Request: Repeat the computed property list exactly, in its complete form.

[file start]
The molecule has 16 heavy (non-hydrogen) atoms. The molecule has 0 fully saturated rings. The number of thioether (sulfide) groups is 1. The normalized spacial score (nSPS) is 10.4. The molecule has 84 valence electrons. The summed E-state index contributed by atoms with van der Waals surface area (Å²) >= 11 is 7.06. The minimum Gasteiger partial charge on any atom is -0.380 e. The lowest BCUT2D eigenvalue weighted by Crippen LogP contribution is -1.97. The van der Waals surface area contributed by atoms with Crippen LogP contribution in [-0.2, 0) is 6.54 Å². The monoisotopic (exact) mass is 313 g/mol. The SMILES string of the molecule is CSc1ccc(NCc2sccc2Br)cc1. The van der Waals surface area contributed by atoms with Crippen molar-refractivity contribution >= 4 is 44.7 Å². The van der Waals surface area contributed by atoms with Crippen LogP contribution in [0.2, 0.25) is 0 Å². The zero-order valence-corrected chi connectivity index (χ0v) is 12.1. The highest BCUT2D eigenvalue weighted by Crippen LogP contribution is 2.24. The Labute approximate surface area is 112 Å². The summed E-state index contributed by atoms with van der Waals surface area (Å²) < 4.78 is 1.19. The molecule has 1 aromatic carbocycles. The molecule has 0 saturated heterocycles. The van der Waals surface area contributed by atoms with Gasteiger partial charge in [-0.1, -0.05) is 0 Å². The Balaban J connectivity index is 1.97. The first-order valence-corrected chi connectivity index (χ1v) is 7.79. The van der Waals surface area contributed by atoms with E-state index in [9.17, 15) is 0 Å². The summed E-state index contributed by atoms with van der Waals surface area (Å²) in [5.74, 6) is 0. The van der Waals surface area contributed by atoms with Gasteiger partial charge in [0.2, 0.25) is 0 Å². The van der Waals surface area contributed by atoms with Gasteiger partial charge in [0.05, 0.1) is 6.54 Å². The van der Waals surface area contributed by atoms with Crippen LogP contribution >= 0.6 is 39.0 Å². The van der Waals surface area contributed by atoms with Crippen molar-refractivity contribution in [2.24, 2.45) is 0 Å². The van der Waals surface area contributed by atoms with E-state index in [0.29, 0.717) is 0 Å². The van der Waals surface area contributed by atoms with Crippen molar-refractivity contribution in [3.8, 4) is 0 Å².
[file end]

The molecule has 16 heavy (non-hydrogen) atoms. The molecule has 0 fully saturated rings. The number of thioether (sulfide) groups is 1. The normalized spacial score (nSPS) is 10.4. The molecule has 84 valence electrons. The summed E-state index contributed by atoms with van der Waals surface area (Å²) >= 11 is 7.06. The minimum Gasteiger partial charge on any atom is -0.380 e. The lowest BCUT2D eigenvalue weighted by Crippen LogP contribution is -1.97. The van der Waals surface area contributed by atoms with Crippen LogP contribution in [-0.2, 0) is 6.54 Å². The monoisotopic (exact) mass is 313 g/mol. The SMILES string of the molecule is CSc1ccc(NCc2sccc2Br)cc1. The van der Waals surface area contributed by atoms with Crippen molar-refractivity contribution >= 4 is 44.7 Å². The van der Waals surface area contributed by atoms with Crippen LogP contribution in [0.2, 0.25) is 0 Å². The zero-order valence-corrected chi connectivity index (χ0v) is 12.1. The highest BCUT2D eigenvalue weighted by Crippen LogP contribution is 2.24. The Labute approximate surface area is 112 Å². The summed E-state index contributed by atoms with van der Waals surface area (Å²) < 4.78 is 1.19. The molecule has 1 aromatic carbocycles. The molecule has 0 saturated heterocycles. The van der Waals surface area contributed by atoms with Gasteiger partial charge in [-0.1, -0.05) is 0 Å². The Balaban J connectivity index is 1.97. The first-order valence-corrected chi connectivity index (χ1v) is 7.79. The van der Waals surface area contributed by atoms with E-state index in [9.17, 15) is 0 Å². The summed E-state index contributed by atoms with van der Waals surface area (Å²) in [5.74, 6) is 0. The van der Waals surface area contributed by atoms with Gasteiger partial charge in [0.2, 0.25) is 0 Å². The van der Waals surface area contributed by atoms with Gasteiger partial charge in [0.05, 0.1) is 6.54 Å². The van der Waals surface area contributed by atoms with Crippen LogP contribution >= 0.6 is 39.0 Å². The van der Waals surface area contributed by atoms with Crippen molar-refractivity contribution in [2.24, 2.45) is 0 Å². The van der Waals surface area contributed by atoms with E-state index in [0.29, 0.717) is 0 Å². The van der Waals surface area contributed by atoms with Crippen molar-refractivity contribution in [3.8, 4) is 0 Å².